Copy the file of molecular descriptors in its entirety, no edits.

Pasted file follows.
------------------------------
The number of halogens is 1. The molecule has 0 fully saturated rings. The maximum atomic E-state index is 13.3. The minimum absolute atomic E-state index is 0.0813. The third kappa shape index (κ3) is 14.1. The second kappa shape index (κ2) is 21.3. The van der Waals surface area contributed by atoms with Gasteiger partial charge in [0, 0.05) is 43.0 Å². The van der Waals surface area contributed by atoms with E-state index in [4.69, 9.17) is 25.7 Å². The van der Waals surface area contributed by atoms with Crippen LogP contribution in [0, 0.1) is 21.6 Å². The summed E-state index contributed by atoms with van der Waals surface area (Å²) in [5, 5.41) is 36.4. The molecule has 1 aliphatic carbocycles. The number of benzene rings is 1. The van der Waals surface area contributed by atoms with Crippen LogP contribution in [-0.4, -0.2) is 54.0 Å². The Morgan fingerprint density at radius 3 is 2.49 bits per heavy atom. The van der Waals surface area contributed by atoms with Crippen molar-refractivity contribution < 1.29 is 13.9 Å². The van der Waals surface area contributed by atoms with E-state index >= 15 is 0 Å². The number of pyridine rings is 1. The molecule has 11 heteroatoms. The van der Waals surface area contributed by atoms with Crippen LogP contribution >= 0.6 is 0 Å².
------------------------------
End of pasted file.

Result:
The number of halogens is 1. The molecule has 0 fully saturated rings. The maximum atomic E-state index is 13.3. The minimum absolute atomic E-state index is 0.0813. The third kappa shape index (κ3) is 14.1. The second kappa shape index (κ2) is 21.3. The van der Waals surface area contributed by atoms with Gasteiger partial charge in [0, 0.05) is 43.0 Å². The van der Waals surface area contributed by atoms with E-state index in [4.69, 9.17) is 25.7 Å². The van der Waals surface area contributed by atoms with Crippen LogP contribution in [0, 0.1) is 21.6 Å². The summed E-state index contributed by atoms with van der Waals surface area (Å²) in [5, 5.41) is 36.4. The molecule has 1 aliphatic carbocycles. The number of benzene rings is 1. The van der Waals surface area contributed by atoms with Crippen LogP contribution in [-0.4, -0.2) is 54.0 Å². The Morgan fingerprint density at radius 3 is 2.49 bits per heavy atom. The van der Waals surface area contributed by atoms with Crippen molar-refractivity contribution < 1.29 is 13.9 Å². The van der Waals surface area contributed by atoms with E-state index >= 15 is 0 Å². The number of pyridine rings is 1. The molecule has 11 heteroatoms. The van der Waals surface area contributed by atoms with Crippen LogP contribution >= 0.6 is 0 Å².